KEYSTONE HEIGHTS – When Australian Joan Jones, 91, first arrived in America in 1946, she was following her military husband back home.
More than 50 years later, she’s still in America – and …
KEYSTONE HEIGHTS – When Australian Joan Jones, 92, first arrived in America in 1946, she was following her military husband back home.
More than 70 years later, she’s still in America – and more-entrenched with the backbone of this country: the military.
While Jones has been married to one civilian and two soldiers throughout her life, she remains connected to the military by organizing one of the largest Wreaths Across America drives and her work behind Veteran Memorial Pathway in Keystone Heights.
“It took me 54 years after I arrived but I finally did it,” Jones said.
Jones said she had plans to give back to veterans in her area but she didn’t know how to do it. That all changed one night when she dreamed of a pathway in the Keystone Height Cemetery.
This pathway featured a sidewalk-like walkway made of cement adorned with bricks on both sides. The bricks were engraved with the names of veterans and lead pedestrians to the end of the pathway where a large gravestone-like monument stood just a few feet off the ground. That monument had the insignia of each military branch and, like the sidewalk, was surrounded by engraved bricks.
“It was a marvelous dream and I woke up immediately and wrote it down because I knew that it was what I wanted to do for them (veterans),” Jones said.
Jones went before the Keystone Heights City Council in November 2004 to pitch her idea and she received unanimous approval. The council also said it’d like to see the pathway built inside the local cemetery. Jones immediately got to work and about half a year later, the Veteran’s Memorial Pathway was ready for its inaugural debut on July 4, 2005.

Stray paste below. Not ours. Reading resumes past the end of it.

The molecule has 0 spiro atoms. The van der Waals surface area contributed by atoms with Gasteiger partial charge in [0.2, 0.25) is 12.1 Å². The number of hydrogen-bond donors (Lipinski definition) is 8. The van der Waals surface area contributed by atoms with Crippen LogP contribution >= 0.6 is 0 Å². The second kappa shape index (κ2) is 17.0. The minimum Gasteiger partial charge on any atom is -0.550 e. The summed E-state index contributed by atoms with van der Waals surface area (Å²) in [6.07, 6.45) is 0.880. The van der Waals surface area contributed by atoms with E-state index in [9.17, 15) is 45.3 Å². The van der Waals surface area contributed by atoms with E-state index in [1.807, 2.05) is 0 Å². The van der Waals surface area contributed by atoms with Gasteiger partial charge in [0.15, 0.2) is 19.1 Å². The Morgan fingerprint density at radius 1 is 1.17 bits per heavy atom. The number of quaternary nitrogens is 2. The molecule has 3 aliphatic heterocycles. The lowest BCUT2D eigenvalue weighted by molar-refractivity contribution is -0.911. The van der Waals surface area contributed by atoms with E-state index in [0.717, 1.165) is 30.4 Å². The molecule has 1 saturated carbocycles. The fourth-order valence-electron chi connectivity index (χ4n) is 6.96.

From January to July of 2005, Jones collected donations to place 101 bricks into the pathway, each engraved with a veteran’s name. Not wishing to call it quits after the project was completed, Jones continued to collect bricks and donations to add another 100 bricks. She would go on to collect over 700 bricks.
“The calls and donations just kept coming in, so I kept going,” Jones said. “To be able to do something like this, something I had dreamed about for so long, I was enthusiastic. It was the best.”
Jones’ appreciation and subsequent work for veterans wouldn’t stop with the pathway though because years later, she would begin work on her biggest project yet: Wreaths Across America.
Wreaths Across America is a 501(c)3 nonprofit charity that spans across America. Its purpose is to place wreaths across military graves all over the country and there are drives held in the name of Wreaths Across America each year in every state.
Jones attended two Wreaths Across America events in 2012 and that’s when she fell in love with the organization.
“(These events) were so wonderful and I knew that I just had to get involved,” Jones said.
That same year, she started her own Wreaths Across America drive and held the event in Keystone Heights that December. More than 200 people attended and more money was donated to pay for wreaths. This year will mark the eighth year for the drive, and she’s looking forward to making calls for donations.
She’s raised over $70,00 in the last eight years, which has covered the costs of over 600 wreaths each year. Jones said that everyone will lay a wreath for a veteran, including more than 600 who are buried at Keystone Heights Cemetery. A guest of honor – usually a former POW or military official – is scheduled to speak.
“It’s a really big event and the entire community gets involved,” Jones said. “Military men and women, boy and girl scouts, residents, they all chip in to help make it happen and that’s why I continue to do it every year.”
Jones calls her Wreaths Across America beautiful and unique to Keystone Heights. It’s also one of the largest ceremonies in Clay County. This year’s will be held on Saturday, Dec. 14 at noon.
“This event, doing these kinds of things, it’s the love of my life,” Jones said. “I’m going to do it until the day that I die.”